Tocci pumping up for pros

Posted: June 13, 2014

LAKEWOOD, N.J. - Carlos Tocci and his grandmother shared a love for baseball. She got him interested in the game starting when he was 4 years old. They would watch games together in Venezuela, where he grew up, and they also followed the top league in the world, the MLB.

Today, Tocci is a thin, lanky 18-year-old with the Lakewood BlueClaws. Phillies scouts and management are hoping his body fills out and his skills continue to progress.

"We just have to wait on him to become a young man," BlueClaws manager Greg Legg said. "After that, you are going to get the man. When we get the man strength and things like that, we are going to have the player we all thought we would have. We are just waiting. He is a pretty solid player for 18 years old."

Tocci, 6-2 and 160 pounds, has time to put some meat on his bones. He is working out every day before games to get stronger.

"I have been trying to gain a lot of weight, trying to never miss a day of working out because I know that I need to get stronger and get big," Tocci said, translated by teammate Jose Mayorga.

The Phillies signed Tocci when he was just 16, giving him a signing bonus of $759,000. It wasn't easy for Tocci at first.

"The first year was very rough for me because it was the first time I spent months without my family," Tocci admitted. "I didn't know it was gonna be that hard at first."

Tocci made the adjustment and advanced to Lakewood in 2013. He struggled at the plate, batting just .209 in 459 plate appearances. He is having a better year at the plate, due in part to his added muscle from hitting the weight room. He is hitting .233.

"In my first year, I would hit the ball hard and it was a ground ball to the shortstop or second baseman," Tocci said. "Now, when I hit the ball hard it gets through the infield. I am feeling stronger, and I am going to keep working at it and keep working hard."

"He is already hitting the ball harder than he did last year," Legg said. "He is already driving the ball better. The sound of the ball coming off his bat is better. It is just waiting for him to get stronger. We are just kind of buying time."

While his hitting is a concern for the organization moving forward, it is hard to look past the upside of his defense. He is outstanding in centerfield, making numerous highlight-reel catches on the run this year. Legg said Tocci's defense is "off the charts," crediting his baseball IQ. Mental mistakes aren't a big part of his game, to the delight of his coaching staff.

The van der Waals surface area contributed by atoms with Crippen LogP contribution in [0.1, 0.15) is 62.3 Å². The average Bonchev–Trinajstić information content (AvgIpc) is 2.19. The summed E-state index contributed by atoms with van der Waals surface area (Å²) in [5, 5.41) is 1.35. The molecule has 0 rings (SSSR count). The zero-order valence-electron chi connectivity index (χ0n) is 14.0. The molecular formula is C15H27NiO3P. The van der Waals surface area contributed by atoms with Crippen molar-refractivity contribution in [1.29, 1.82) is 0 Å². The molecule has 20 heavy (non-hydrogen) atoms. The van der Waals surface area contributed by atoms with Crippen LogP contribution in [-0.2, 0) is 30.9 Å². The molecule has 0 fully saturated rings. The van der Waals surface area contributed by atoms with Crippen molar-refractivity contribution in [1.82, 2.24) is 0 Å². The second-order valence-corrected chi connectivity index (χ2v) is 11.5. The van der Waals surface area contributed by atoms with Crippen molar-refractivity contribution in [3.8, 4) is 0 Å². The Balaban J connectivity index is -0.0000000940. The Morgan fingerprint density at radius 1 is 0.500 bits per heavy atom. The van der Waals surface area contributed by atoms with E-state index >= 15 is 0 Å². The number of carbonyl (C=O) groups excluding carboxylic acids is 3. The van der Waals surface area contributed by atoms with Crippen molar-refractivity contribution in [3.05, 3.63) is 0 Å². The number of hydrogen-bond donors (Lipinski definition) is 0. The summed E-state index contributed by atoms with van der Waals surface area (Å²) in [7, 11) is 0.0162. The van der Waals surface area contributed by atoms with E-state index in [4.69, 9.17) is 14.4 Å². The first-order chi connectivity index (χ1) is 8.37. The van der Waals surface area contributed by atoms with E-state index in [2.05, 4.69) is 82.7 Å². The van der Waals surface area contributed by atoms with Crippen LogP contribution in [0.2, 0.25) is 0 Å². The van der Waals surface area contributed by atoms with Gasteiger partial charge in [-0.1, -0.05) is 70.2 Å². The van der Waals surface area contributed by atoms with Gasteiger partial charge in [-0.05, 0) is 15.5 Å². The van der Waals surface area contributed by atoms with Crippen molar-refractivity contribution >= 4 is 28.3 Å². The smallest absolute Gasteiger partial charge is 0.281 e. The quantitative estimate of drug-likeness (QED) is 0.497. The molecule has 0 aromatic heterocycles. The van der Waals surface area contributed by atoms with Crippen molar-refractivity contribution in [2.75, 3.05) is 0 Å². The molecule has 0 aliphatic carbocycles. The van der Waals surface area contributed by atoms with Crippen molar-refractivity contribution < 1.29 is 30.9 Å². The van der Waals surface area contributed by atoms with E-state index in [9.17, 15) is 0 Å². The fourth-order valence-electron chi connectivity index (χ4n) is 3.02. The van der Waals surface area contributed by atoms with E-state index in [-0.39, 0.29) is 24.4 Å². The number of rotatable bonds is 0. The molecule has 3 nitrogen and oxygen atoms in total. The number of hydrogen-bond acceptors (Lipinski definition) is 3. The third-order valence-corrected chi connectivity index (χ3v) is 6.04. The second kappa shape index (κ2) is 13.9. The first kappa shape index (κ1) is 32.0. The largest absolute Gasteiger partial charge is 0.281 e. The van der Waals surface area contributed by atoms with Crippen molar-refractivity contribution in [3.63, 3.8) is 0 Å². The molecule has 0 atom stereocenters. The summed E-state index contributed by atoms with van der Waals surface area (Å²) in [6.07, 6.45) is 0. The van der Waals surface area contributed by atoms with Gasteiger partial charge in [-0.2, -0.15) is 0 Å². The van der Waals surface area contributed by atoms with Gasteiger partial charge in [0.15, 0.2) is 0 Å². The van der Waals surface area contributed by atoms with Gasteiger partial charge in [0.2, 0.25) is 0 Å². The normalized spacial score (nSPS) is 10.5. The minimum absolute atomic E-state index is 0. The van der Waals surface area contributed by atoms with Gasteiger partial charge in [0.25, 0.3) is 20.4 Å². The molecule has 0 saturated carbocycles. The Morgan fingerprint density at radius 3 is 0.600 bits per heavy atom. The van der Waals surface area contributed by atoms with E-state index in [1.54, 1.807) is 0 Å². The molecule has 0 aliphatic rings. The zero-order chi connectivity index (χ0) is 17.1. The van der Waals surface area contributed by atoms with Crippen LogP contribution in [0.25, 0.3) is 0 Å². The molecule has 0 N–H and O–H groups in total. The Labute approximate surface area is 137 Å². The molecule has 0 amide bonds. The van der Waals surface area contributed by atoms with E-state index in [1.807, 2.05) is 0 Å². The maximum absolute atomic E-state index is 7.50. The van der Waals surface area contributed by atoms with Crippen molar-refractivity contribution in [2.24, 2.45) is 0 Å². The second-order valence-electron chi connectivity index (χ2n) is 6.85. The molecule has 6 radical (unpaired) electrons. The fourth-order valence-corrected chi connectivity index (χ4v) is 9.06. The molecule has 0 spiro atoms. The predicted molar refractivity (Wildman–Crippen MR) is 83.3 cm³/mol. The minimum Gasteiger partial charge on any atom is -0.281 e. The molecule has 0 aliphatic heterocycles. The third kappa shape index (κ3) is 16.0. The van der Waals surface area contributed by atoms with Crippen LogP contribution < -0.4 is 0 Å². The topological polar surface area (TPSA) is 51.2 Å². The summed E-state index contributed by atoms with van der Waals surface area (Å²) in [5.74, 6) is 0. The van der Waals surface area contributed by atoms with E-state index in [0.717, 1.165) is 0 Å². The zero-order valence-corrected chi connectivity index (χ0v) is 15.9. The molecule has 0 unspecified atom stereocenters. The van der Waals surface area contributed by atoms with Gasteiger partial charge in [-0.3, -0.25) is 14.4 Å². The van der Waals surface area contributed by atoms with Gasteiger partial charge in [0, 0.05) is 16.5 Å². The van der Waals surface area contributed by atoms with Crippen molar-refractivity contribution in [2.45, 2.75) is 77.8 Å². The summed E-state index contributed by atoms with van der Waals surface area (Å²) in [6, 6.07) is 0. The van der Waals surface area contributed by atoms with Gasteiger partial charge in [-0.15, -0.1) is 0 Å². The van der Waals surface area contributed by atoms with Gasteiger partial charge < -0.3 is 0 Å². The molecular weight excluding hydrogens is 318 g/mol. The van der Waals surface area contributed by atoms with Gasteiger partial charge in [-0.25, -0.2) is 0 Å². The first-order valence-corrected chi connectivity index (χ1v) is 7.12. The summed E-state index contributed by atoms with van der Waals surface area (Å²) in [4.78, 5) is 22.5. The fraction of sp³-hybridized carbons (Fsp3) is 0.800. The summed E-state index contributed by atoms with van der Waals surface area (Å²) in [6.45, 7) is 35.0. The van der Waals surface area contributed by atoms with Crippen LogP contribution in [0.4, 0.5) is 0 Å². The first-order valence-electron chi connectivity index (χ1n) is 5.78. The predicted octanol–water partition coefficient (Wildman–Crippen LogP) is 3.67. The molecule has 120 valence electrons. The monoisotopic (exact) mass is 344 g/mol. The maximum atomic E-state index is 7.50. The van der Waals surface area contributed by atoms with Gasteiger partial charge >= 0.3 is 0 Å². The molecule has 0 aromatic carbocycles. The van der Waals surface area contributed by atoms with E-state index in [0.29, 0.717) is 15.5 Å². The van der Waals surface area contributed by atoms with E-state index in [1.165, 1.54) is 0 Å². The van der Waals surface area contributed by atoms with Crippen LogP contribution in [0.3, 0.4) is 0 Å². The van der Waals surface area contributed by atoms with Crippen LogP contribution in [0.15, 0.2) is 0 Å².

"He has made two baserunning mistakes this year, which is pretty good for an 18-year-old kid," Legg said. "They were both aggressive mistakes, so you live with that. Hitting-wise he hasn't made any mistakes. He has chased sliders and swung over high fastballs up and in, but even Derek Jeter does that once in a while."

Tocci is still young, and needs to grow both on and off the field. When he does, he could be one of the Phillies' top prospects. He has already cracked the top 10 on Baseball America's list of Phillies prospects for this year. It is anybody's guess how a prospect will turn out, but he has the tools to be a major leaguer down the road.

"I see him being in the big leagues somewhere," Legg said. "It is going to be up to him where. He has to define whether he is an everyday centerfielder or he is the best defensive player on the team or is he an offensive threat. I don't doubt him at all."

Tocci does not doubt himself either, saying he would love to play in the major leagues right now. He is not ready yet, but his development process is on its way.

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